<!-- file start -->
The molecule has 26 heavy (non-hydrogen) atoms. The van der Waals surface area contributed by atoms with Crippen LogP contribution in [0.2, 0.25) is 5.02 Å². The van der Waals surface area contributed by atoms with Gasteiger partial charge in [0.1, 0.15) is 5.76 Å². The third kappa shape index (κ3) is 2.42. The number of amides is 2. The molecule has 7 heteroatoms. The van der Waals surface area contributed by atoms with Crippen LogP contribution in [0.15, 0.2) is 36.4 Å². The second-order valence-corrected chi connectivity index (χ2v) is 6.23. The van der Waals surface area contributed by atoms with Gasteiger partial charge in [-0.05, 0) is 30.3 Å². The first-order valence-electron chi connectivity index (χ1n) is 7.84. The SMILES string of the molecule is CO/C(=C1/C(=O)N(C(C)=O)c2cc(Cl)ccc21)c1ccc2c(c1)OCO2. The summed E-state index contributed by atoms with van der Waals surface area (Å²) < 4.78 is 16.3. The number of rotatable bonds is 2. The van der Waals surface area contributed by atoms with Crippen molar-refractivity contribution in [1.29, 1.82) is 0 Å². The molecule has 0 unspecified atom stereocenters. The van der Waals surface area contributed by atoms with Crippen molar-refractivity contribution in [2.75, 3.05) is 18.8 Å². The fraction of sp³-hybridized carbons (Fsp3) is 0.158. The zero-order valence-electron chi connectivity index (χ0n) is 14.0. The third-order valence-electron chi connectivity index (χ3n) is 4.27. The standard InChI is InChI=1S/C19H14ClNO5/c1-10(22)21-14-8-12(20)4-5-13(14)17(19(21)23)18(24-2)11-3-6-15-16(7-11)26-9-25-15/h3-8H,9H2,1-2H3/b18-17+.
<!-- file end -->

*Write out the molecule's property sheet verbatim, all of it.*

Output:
The molecule has 26 heavy (non-hydrogen) atoms. The van der Waals surface area contributed by atoms with Crippen LogP contribution in [0.2, 0.25) is 5.02 Å². The van der Waals surface area contributed by atoms with Gasteiger partial charge in [0.1, 0.15) is 5.76 Å². The third kappa shape index (κ3) is 2.42. The number of amides is 2. The molecule has 7 heteroatoms. The van der Waals surface area contributed by atoms with Crippen LogP contribution in [0.15, 0.2) is 36.4 Å². The second-order valence-corrected chi connectivity index (χ2v) is 6.23. The van der Waals surface area contributed by atoms with Gasteiger partial charge in [-0.05, 0) is 30.3 Å². The first-order valence-electron chi connectivity index (χ1n) is 7.84. The SMILES string of the molecule is CO/C(=C1/C(=O)N(C(C)=O)c2cc(Cl)ccc21)c1ccc2c(c1)OCO2. The summed E-state index contributed by atoms with van der Waals surface area (Å²) < 4.78 is 16.3. The number of rotatable bonds is 2. The van der Waals surface area contributed by atoms with Crippen molar-refractivity contribution in [1.29, 1.82) is 0 Å². The molecule has 0 unspecified atom stereocenters. The van der Waals surface area contributed by atoms with Crippen molar-refractivity contribution in [2.75, 3.05) is 18.8 Å². The fraction of sp³-hybridized carbons (Fsp3) is 0.158. The zero-order valence-electron chi connectivity index (χ0n) is 14.0. The third-order valence-electron chi connectivity index (χ3n) is 4.27. The standard InChI is InChI=1S/C19H14ClNO5/c1-10(22)21-14-8-12(20)4-5-13(14)17(19(21)23)18(24-2)11-3-6-15-16(7-11)26-9-25-15/h3-8H,9H2,1-2H3/b18-17+.